This article was published originally on 6/1/2011
Bumble bees are big, fuzzy insects recognizable by their rounded shape and black-and-yellow coloration. The common species are 3/4 inch in length or more although we have a variety of sizes in Iowa. A small bumble bee is not a baby; it is just a small species. All bumble bees that you see flying around are full grown adults. The song about bringing home a baby bumble bee and having it sting drives us entomology nerds a bit nuts because baby bumble bees are white larvae and can’t sting, but we sound a bit grouchy when we try to point this out to the happily singing child.
Baby bumble bees are found in the bumble bee colony. Like honey bees, bumble bees live in a colony where the adults care for the young (larvae) produced by a single queen. Bumble bee nests are small compared to honey bees, as each nest contains only a few hundred individuals. Also unlike honey bees, a bumble bee nest is annual and is used only one year and then abandoned. Bumble bees may re-appear in the same area from one year to the next but they do not reuse an old nest. Bumble bees colonies are usually underground in a deserted mouse or bird nest though they are occasionally found within wall cavities or even in the clothes drier vent.
In the spring, each new queen selects a nest site and starts a new colony. She lines the cavity with dry grass or moss and then collects pollen and nectar to produce a stored food called “bee bread.” Her first brood of offspring, (5 to 20), will all be workers (daughters) who take over the colony responsibilities of nest enlargement, food gathering and storage, and feeding and caring for the larvae. The queen continues to lay eggs throughout the summer. By late summer, new reproductive males and females (kings and queens) are produced. These mate on the wing and the fertilized females move to hibernation sites in the shelter of loose bark, hollow trees or other dry, protected places to lie dormant through the winter. The males and workers still in the colony die with frost or the first hard freeze.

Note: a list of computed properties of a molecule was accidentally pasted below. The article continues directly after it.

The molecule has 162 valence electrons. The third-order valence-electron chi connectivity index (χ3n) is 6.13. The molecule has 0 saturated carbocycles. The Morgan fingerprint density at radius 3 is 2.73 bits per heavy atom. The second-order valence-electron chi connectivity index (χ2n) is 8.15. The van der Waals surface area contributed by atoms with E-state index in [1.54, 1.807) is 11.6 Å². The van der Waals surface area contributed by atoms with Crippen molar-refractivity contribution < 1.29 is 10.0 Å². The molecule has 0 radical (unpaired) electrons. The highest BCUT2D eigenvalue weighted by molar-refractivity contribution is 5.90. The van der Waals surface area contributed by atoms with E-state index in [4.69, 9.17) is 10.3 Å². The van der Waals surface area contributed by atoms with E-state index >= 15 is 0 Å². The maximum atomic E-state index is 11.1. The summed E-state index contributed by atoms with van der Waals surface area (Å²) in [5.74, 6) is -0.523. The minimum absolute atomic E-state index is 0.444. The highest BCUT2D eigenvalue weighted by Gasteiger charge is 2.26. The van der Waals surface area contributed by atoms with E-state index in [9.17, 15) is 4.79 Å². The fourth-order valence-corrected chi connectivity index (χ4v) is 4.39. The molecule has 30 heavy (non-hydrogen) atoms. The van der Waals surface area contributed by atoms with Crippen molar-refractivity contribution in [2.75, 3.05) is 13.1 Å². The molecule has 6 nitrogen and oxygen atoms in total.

Bumble bees are not as aggressive as ground nesting wasps, so having a bumble bee nest in your yard is usually not a problem, so if the vicinity of a bumble bee nest can be avoided, then it is best to leave them alone and wait for them to die in the fall. Live-trapping bumble bees for relocation is not practical and covering the nest entrance does not usually solve the problem.
Bumble bees around a nest found in a pile of leaves. Photo by Al Eggenberger.